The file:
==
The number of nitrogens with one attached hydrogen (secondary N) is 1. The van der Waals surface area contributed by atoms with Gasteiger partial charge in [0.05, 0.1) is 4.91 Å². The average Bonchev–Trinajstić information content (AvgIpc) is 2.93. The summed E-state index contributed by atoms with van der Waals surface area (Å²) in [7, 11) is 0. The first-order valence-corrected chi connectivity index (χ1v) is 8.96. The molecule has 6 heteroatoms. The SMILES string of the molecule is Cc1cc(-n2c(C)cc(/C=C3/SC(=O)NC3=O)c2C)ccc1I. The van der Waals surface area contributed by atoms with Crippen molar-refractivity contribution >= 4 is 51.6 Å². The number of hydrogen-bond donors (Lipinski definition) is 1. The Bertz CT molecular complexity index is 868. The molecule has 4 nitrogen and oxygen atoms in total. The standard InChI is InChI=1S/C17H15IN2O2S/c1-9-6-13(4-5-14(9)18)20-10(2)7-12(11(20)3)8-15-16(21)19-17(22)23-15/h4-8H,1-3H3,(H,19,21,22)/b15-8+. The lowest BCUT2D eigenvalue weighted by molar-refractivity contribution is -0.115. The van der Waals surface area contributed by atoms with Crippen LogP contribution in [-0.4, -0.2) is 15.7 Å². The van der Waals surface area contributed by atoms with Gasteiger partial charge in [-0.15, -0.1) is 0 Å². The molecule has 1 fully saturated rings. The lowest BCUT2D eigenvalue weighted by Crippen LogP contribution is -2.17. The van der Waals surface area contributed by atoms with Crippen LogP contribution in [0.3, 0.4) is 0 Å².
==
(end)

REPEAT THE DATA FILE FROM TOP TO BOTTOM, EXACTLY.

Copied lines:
The number of nitrogens with one attached hydrogen (secondary N) is 1. The van der Waals surface area contributed by atoms with Gasteiger partial charge in [0.05, 0.1) is 4.91 Å². The average Bonchev–Trinajstić information content (AvgIpc) is 2.93. The summed E-state index contributed by atoms with van der Waals surface area (Å²) in [7, 11) is 0. The first-order valence-corrected chi connectivity index (χ1v) is 8.96. The molecule has 6 heteroatoms. The SMILES string of the molecule is Cc1cc(-n2c(C)cc(/C=C3/SC(=O)NC3=O)c2C)ccc1I. The van der Waals surface area contributed by atoms with Crippen molar-refractivity contribution >= 4 is 51.6 Å². The number of hydrogen-bond donors (Lipinski definition) is 1. The Bertz CT molecular complexity index is 868. The molecule has 4 nitrogen and oxygen atoms in total. The standard InChI is InChI=1S/C17H15IN2O2S/c1-9-6-13(4-5-14(9)18)20-10(2)7-12(11(20)3)8-15-16(21)19-17(22)23-15/h4-8H,1-3H3,(H,19,21,22)/b15-8+. The lowest BCUT2D eigenvalue weighted by molar-refractivity contribution is -0.115. The van der Waals surface area contributed by atoms with Crippen LogP contribution in [-0.4, -0.2) is 15.7 Å². The van der Waals surface area contributed by atoms with Gasteiger partial charge in [-0.15, -0.1) is 0 Å². The molecule has 1 fully saturated rings. The lowest BCUT2D eigenvalue weighted by Crippen LogP contribution is -2.17. The van der Waals surface area contributed by atoms with Crippen LogP contribution in [0.3, 0.4) is 0 Å².